You can set your watch to new research on the do’s and don’t’s of effective exercise. The latest comes in the form of two papers published in the Journal Metabolism, on April 18th. Experiments conducted by two separate teams of researchers motion that the time of day plays a vital role in the weight-loss results of habitual physical activity.
An interest in the way our circadian clock affects our metabolism and physiology urged the experts towards the first experiment involving mice, with further research on human trials producing similar results. The researchers found that working out in the evening when specific proteins and metabolites are produced in the body consistently yielded a more productive session in both species. In mice, there was a 50% increase in performance at night time as opposed to the day.
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Paolo Sassone-Corsi, one of the researchers from The University of California, explains, “Circadian rhythms dominate everything we do. Previous studies from our lab have suggested that at least 50% of our metabolism is circadian, and 50% of the metabolites in our body oscillate based on the circadian cycle. It makes sense that exercise would be one of the things that’s impacted.”
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“It’s quite well known that almost every aspect of our physiology and metabolism is dictated by the circadian clock,” explains the first study’s lead author, Gad Asher.
Asher and a team of researchers from the Weizmann Institute of Science and the University of California, Irvine, demonstrated this with a crop of mice in two different reports. The first put the mice on treadmills in various stages of their active phase, assigning them varying degrees of physical intensity. During the “mouse evening” the rodents observed in the study exhibited higher levels of ZMP, which is a compound some competing athletes use for doping. ZMP is critical to efficient weight-loss because of the way it promotes healthy metabolic regulation.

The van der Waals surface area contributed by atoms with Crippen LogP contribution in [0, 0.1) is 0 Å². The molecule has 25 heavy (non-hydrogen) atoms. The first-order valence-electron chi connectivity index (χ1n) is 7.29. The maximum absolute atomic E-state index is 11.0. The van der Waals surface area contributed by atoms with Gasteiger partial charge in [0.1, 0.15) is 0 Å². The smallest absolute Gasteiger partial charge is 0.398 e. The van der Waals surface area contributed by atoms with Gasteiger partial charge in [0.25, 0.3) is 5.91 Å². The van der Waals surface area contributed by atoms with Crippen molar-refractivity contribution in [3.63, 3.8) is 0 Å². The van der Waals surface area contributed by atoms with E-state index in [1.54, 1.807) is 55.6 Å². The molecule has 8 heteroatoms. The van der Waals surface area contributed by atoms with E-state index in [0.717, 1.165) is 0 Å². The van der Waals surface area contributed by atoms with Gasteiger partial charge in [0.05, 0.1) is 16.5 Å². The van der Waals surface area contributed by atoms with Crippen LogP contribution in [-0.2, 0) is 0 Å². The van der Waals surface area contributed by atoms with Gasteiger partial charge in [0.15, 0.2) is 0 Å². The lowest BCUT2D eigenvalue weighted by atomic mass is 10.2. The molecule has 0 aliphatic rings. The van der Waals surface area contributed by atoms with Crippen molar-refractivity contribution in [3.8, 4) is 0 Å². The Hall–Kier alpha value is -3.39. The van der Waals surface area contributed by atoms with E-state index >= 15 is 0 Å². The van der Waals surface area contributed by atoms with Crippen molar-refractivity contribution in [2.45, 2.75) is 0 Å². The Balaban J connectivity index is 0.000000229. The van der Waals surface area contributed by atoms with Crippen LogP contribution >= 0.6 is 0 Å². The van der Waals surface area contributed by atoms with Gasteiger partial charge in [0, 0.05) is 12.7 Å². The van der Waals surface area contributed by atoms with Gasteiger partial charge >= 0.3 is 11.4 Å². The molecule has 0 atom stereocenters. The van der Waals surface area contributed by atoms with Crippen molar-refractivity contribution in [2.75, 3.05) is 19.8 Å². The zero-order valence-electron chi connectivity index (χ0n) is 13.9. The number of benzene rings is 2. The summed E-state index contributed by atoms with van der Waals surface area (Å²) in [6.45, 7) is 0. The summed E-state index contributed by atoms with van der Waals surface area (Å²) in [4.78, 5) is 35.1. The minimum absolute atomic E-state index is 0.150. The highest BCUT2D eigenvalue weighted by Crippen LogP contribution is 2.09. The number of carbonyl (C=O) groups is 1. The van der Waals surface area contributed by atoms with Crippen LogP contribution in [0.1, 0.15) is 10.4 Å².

In the second experiment, researchers had the mice perform similar tasks during the same time of day, only this time they observed changes in muscle tissue. These results showed that the production of a protein called HIF-1a changed depending on the time of day as well. Human trials yielded parallel findings because humans tend to express lower oxygen consumption in the evenings.
The report published in the Journal Metabolism, concludes by confessing the research to be too new to determine a specific time that serves efficient exercise the best, but as far as the production of key hormones and proteins are concerned, nighttime seems to be the way to go
Another recent study published independently by researchers from England’s University of Birmingham posits that humans were able to exercise for 20% longer when they began their workout 11 hours after they woke up. In addition to benefits to healthy sleep, Self.com reports, “Muscle function and strength peak in the PM.”
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